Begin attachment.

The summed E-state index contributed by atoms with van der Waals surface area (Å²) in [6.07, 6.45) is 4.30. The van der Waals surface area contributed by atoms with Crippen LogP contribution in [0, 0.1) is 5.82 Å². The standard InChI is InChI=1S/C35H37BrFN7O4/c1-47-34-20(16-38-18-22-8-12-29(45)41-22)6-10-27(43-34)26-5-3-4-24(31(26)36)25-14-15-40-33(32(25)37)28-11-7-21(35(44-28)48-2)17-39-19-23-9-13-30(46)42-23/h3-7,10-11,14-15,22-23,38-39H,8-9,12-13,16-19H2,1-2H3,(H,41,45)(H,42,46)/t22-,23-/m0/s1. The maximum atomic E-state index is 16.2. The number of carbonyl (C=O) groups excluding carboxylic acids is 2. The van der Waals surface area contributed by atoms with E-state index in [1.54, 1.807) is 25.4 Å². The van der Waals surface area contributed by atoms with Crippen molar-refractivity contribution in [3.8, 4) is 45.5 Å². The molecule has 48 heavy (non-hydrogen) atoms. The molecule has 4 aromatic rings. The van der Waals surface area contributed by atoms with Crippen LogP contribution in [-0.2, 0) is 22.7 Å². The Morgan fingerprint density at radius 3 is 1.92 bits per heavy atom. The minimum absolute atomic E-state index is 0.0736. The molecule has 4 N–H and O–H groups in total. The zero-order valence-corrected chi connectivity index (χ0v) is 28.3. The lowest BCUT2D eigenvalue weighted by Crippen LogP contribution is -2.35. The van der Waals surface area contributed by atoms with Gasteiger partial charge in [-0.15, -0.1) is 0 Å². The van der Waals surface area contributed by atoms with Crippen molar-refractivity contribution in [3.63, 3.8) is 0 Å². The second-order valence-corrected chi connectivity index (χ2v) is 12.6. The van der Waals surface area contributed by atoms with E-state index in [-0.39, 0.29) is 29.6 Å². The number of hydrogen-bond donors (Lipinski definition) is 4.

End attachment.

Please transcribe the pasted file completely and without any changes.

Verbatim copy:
The summed E-state index contributed by atoms with van der Waals surface area (Å²) in [6.07, 6.45) is 4.30. The van der Waals surface area contributed by atoms with Crippen LogP contribution in [0, 0.1) is 5.82 Å². The standard InChI is InChI=1S/C35H37BrFN7O4/c1-47-34-20(16-38-18-22-8-12-29(45)41-22)6-10-27(43-34)26-5-3-4-24(31(26)36)25-14-15-40-33(32(25)37)28-11-7-21(35(44-28)48-2)17-39-19-23-9-13-30(46)42-23/h3-7,10-11,14-15,22-23,38-39H,8-9,12-13,16-19H2,1-2H3,(H,41,45)(H,42,46)/t22-,23-/m0/s1. The maximum atomic E-state index is 16.2. The number of carbonyl (C=O) groups excluding carboxylic acids is 2. The van der Waals surface area contributed by atoms with E-state index in [1.54, 1.807) is 25.4 Å². The van der Waals surface area contributed by atoms with Crippen molar-refractivity contribution in [3.8, 4) is 45.5 Å². The molecule has 48 heavy (non-hydrogen) atoms. The molecule has 4 aromatic rings. The van der Waals surface area contributed by atoms with Crippen LogP contribution in [-0.2, 0) is 22.7 Å². The Morgan fingerprint density at radius 3 is 1.92 bits per heavy atom. The minimum absolute atomic E-state index is 0.0736. The molecule has 4 N–H and O–H groups in total. The zero-order valence-corrected chi connectivity index (χ0v) is 28.3. The lowest BCUT2D eigenvalue weighted by Crippen LogP contribution is -2.35. The van der Waals surface area contributed by atoms with Gasteiger partial charge in [-0.15, -0.1) is 0 Å². The van der Waals surface area contributed by atoms with Crippen molar-refractivity contribution in [3.63, 3.8) is 0 Å². The second-order valence-corrected chi connectivity index (χ2v) is 12.6. The van der Waals surface area contributed by atoms with E-state index in [-0.39, 0.29) is 29.6 Å². The number of hydrogen-bond donors (Lipinski definition) is 4.